Time is flying! I arrived in Johannesburg 11 days ago. Since Tuesday, I’m in Cape Town and I’ll leave again on Wednesday to spend a few more days in Johannesburg before flying back home to Berlin. So I’ve got exactly one week left in South Africa. I know already now, that I wish I would have more time…
However, when was I sitting in the plane to Johannesburg, I had to think of the first time I arrived in South Africa, back in 2009. I traveled with friends and we were about to study for 5 months in Port Alfred in the Eastern Cape. We had a stop-over in Johannesburg and we booked a room in a nearby guesthouse in advance. The taxi driver charged us way too much. The problem was, we weren’t sure about the exchange rate and were simply too naive. We didn’t expect him to exploit us. If I remember correctly, it turned out that we paid him around 500 ZAR, 2-3 times more than we should have paid. I also remember how annoyingly long it took to register a SIM card back then. I was surprised, if not even impressed, that this time it only took about 3-5 minutes max. Things have changed.
What also changed is public transport. It’s better. More secure. More widely used by tourists and locals alike. There is for instance the Gautrain, build to relieve the traffic congestion in the Jo’burg – Pretoria traffic corridor, that connects the O.R. Tambo International Airport with Sandton. There are also buses in Cape Town, like the MyCiTi and the Golden Arrow bus that were recommended to me by the backpacker staff. I even took a minibus taxi, the country’s most popular modes of transport, from Obz to Town yesterday and it didn’t feel strange to me. Probably because I was used to take them in Kenya, but also because nobody seemed surprised within the bus to see a white face. I was delighted that I only had to pay R6 – nothing compared to traditional taxis which I usually would have taken. As I said, things have changed.
The Nort-South Commuter of the Gautrain goes all the way from Park Station to Pretoria and Hatfield. The first part of the system opened to the public on in 2010, just in time for the 2010 FIFA World Cup, the rest was completed in 2012. A valid Gold Card is required to board the Gautrain or the Gautrain bus, which someone borrowed me for the trip. I’ve took the North-South Commute for my first meeting with a social enterprise based in Illovo and it felt like a little adventure to be honest.
First, I took the Gautrain Bus from Illovo to Rosebank, which only rides 40 minutes during the day. Then, I took the Gautrain from Rosebank to Park Station, which took me another 20 minutes of patiently waiting. The transfer time however was only 4 minutes. Upon arrival, I took a taxi back to Kensington and paid around R100-120.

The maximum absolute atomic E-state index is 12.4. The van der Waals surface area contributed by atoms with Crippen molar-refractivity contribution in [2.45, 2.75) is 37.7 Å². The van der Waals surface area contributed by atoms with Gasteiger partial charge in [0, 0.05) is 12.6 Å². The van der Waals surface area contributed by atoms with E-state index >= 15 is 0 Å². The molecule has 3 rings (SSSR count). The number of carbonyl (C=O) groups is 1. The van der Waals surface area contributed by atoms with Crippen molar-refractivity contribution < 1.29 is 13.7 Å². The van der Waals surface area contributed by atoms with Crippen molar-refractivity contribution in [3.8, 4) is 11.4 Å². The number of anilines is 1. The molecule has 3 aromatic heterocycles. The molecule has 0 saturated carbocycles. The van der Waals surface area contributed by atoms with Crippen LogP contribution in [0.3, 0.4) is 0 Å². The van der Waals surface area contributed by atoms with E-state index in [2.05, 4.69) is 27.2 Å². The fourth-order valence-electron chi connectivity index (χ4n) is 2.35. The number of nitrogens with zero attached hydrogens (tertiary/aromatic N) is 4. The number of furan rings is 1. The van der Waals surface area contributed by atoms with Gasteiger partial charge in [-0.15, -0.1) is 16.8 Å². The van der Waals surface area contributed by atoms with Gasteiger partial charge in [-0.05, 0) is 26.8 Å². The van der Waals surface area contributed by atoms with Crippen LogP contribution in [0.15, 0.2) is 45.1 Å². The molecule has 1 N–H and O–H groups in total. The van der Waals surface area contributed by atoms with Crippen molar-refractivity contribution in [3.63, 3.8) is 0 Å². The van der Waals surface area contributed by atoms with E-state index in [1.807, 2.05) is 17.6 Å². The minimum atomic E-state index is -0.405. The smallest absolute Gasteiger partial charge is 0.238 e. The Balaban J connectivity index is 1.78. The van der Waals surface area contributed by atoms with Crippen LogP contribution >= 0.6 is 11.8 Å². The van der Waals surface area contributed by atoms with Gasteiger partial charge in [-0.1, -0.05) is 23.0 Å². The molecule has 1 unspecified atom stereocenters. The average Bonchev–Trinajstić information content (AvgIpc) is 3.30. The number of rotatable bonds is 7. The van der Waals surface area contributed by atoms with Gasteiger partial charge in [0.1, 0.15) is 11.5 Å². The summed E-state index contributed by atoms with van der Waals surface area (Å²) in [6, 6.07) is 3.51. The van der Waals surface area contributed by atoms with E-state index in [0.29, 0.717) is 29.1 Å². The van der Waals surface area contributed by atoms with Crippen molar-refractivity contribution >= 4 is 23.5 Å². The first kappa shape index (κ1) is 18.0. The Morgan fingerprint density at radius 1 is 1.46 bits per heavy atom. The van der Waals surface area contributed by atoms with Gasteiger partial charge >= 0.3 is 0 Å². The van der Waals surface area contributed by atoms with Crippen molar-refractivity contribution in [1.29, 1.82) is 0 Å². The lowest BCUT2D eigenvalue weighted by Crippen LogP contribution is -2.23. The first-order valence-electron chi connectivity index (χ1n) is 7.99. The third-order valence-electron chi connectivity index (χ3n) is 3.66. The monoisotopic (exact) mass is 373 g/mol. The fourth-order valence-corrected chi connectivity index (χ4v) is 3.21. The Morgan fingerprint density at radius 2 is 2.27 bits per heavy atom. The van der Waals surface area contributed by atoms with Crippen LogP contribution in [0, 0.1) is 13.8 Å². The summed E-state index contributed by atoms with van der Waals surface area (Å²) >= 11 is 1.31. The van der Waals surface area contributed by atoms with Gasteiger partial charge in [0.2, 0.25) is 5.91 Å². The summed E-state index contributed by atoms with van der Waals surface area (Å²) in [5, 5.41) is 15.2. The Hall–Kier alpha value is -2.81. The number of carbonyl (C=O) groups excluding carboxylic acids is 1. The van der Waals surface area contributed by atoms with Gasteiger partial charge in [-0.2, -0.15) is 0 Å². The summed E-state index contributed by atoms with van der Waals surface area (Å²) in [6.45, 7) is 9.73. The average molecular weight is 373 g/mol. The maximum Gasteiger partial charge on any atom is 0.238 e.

The taxi driver started to talk about the recent violent attacks. He tells me that people are afraid of Xenophobia, but that in his view, it’s simply looting. “People are lazy to work, so they loot local shops” he explains. In his view, the problem is not only directed to (black) foreigners, it also includes South Africans. Like me, he can’t understand how hate or envy can go so far that people kill other human beings. It’s bad. People talk about it everywhere. People are afraid. According to the CNN about 8,500 people fled to refugee centers or police stations after the happenings in Durban. Some even left the country. They say about 400 Zimbabweans returned home, despite the economic crisis, unemployment as high as 80% and political unrest in their home country.
After I’ve heard about the problem, I started to google articles and news about the topic. It is said that recent attacks happened shortly after Zulu King Goodwill Zwelithini, traditional leader of the biggest ethnic group in KwaZulu-Natal, reportedly said they (the foreigners) needed to “pack their bags and leave”. But, similar things happened already back in 2008…Generally, I, and some others I spoke to, have the feeling that South Africa is developing in the wrong direction. Corruption is one of the biggest problems; the unemployment rate, especially amongst youth, is another one.
“However, our default position whenever we are under pressure is to resort to violence (…) And as long as violence is our means of engagement, something extra-ordinary needs to happen to heal our nation” so a recent article on the Nigerian Observer. It’s sad. Local shops have been burned, people got stabbed and burned to death. And why all this? Apparently because they believe foreigners take their jobs and women, and they commit crime.
Before we leave Park Station, the driver takes his taxi sign off the car top and puts it inside the car; it’s broken and he doesn’t have enough money to fix it he said. Because I heard people taking about the app Uber a lot here, an app that allows users to submit a trip request and routed to crowd-sourced taxi drivers, I asked my taxi driver if he uses the app. He didn’t really understand what I was talking about and asked me if I mean a Tom Tom or Google Maps. Then he points at his phone and tells me he doesn’t have a smart phone. He seems nice and I’m happy he doesn’t overcharge me for the way Braamfontein to Kensington. I take his number just in case and wish him a good day. When I leave the car, I start to wonder if I seem to know the regular price or if he really was someone who wouldn’t try to exploit “tourists” like my first encounter with a taxi driver in South Africa.
There are two articles I would like to recommend at this point: 1. “My thought on phobias and what’s talking place in South Africa” by Nigerian Lovelyn Chidinma Nwadeyi, who was raised in South Africa. 2. “Futurphobia: South Africa has a bigger problem than xenophobia” by Marius Oosthuizen, a faculty member and researcher at the Gordon Institute of Business Science.